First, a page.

Bottom line, some patients are going to just be unco-ooperative a-holes who want to up and leave to score their next hit the moment they wake up, some will probably be p!ssed off and belligerent that you ruined their 'high', but a lot more are probably just going to be confused and scared and will co-operate given some space and reassurance.
 

TimesNewRoman

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I see no reason outside of a true arrest to ever slam narcan in. The pathology is primary respiratory arrest. You can always bag an opiate-OD patient up. Titrate narcan while bagging. And honestly, in a full arrest, I don't see a role for narcan. Again, primary respiratory arrest needing O2 and an airway. If the patient comes back with bagging then ETT, great. I don't to prophylactic restraints, but I usually don't wake these people enough so they can have a conversation. More than one dose of narcan and I intubate. I see no reason for a narcan drip - think you have a lot more to lose by screwing up that than putting someone on the vent and letting them wake up the next day.
 

WildcatS11

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I see no reason outside of a true arrest to ever slam narcan in. The pathology is primary respiratory arrest. You can always bag an opiate-OD patient up. Titrate narcan while bagging. And honestly, in a full arrest, I don't see a role for narcan. Again, primary respiratory arrest needing O2 and an airway. If the patient comes back with bagging then ETT, great. I don't to prophylactic restraints, but I usually don't wake these people enough so they can have a conversation. More than one dose of narcan and I intubate. I see no reason for a narcan drip - think you have a lot more to lose by screwing up that than putting someone on the vent and letting them wake up the next day.
Respectfully, I think that's crazy. You have a drug that is legitimately the antidote for this situation. If you're confident this is an opiate OD, you would have little ground to stand on by not using narcan. Narcan has few true adverse effects, especially when used responsibly. How exactly do you screw up a nalaxone drip?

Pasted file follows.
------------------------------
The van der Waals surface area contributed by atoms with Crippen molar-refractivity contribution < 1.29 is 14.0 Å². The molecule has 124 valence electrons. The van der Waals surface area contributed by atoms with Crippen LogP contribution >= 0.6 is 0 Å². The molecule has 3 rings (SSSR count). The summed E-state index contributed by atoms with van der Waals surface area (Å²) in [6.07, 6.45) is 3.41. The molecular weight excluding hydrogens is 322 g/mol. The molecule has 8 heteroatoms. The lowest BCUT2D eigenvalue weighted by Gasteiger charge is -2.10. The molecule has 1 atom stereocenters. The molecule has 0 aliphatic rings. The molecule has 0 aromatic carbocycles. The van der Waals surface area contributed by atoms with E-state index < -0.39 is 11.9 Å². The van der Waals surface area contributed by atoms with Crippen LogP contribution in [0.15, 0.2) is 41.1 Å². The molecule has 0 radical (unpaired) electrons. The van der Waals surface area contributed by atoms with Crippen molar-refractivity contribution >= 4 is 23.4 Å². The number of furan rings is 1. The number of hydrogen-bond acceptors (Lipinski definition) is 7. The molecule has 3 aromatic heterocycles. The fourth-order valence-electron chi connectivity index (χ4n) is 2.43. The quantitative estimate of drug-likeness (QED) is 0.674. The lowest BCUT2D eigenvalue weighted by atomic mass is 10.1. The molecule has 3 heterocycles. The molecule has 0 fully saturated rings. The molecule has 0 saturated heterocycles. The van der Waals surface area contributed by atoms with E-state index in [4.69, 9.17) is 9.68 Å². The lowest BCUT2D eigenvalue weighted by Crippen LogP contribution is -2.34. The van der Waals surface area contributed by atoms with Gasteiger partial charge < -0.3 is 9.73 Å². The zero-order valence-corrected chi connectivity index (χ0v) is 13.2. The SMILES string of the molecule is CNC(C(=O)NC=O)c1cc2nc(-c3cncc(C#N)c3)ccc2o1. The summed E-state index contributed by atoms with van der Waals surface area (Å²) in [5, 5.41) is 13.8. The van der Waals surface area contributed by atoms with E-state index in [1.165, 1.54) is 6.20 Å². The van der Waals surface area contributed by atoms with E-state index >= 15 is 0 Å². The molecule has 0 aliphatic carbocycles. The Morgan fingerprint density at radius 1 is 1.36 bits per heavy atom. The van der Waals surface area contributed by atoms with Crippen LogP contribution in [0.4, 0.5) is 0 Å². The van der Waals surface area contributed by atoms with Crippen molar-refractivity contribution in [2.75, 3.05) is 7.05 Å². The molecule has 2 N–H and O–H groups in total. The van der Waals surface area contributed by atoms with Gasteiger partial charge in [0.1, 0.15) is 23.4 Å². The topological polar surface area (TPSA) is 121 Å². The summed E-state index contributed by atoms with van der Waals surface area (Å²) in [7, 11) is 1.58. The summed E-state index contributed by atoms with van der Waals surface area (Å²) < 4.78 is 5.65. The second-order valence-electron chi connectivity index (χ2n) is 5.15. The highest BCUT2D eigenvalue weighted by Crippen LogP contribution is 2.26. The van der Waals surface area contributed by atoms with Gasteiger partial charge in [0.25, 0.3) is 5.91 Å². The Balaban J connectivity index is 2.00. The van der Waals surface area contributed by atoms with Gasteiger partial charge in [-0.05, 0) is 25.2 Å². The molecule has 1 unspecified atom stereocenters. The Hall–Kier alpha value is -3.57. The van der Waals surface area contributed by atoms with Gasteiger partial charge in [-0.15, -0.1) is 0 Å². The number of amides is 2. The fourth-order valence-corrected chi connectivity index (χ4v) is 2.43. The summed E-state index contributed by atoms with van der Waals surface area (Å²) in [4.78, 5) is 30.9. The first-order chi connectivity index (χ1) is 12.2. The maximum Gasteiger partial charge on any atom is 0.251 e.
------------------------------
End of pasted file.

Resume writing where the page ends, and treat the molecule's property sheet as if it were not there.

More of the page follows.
However, an endorses heal intubation, especially on someone who it seems has been bagged for a few minutes, has legitimate risks. As does the ventilator for a few days.

Now I'm all for securing the airway early and often, but a pure opiate overdose seems to be one of the times to show some restraint. Reverse the cause first.
 
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Angry Birds

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Respectfully, I think that's crazy. You have a drug that is legitimately the antidote for this situation. If you're confident this is an opiate OD, you would have little ground to stand on by not using narcan. Narcan has few true adverse effects, especially when used responsibly. How exactly do you screw up a nalaxone drip?

However, an endorses heal intubation, especially on someone who it seems has been bagged for a few minutes, has legitimate risks. As does the ventilator for a few days.

Now I'm all for securing the airway early and often, but a pure opiate overdose seems to be one of the times to show some restraint. Reverse the cause first.
Agreed one hundred percent. If I was the oncoming ER doc and took over a patient who was intubated because Narcan wasn't given, I would be really judgmental.
 

TimesNewRoman

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Agreed one hundred percent. If I was the oncoming ER doc and took over a patient who was intubated because Narcan wasn't given, I would be really judgmental.
I didn't say I wouldn't give narcan, I said I won't slam it in - big difference. I was simply saying I don't see utility in giving a massive dose.

As far as a narcan drip, I think it's safer to have someone intubated for 6-12 hours than have an RN have to titrate a drug that he or she is not firmiliar with. Plus, there is an inherent subconscious (or conscious) desire to let a narcan drip run light so the RN can have a quiet night. Am I never advocated having a patient on a vent for days - I'm talking putting them in the unit and extubated in 6 hours. Would need the same unit bed for a narcan drip anyway.

As far as a true cardiac arrest, if a hypoxia arrest has progressed to cardiac arrest, giving narcan won't fix that. You need oxygen and pump support, not opiate reversal.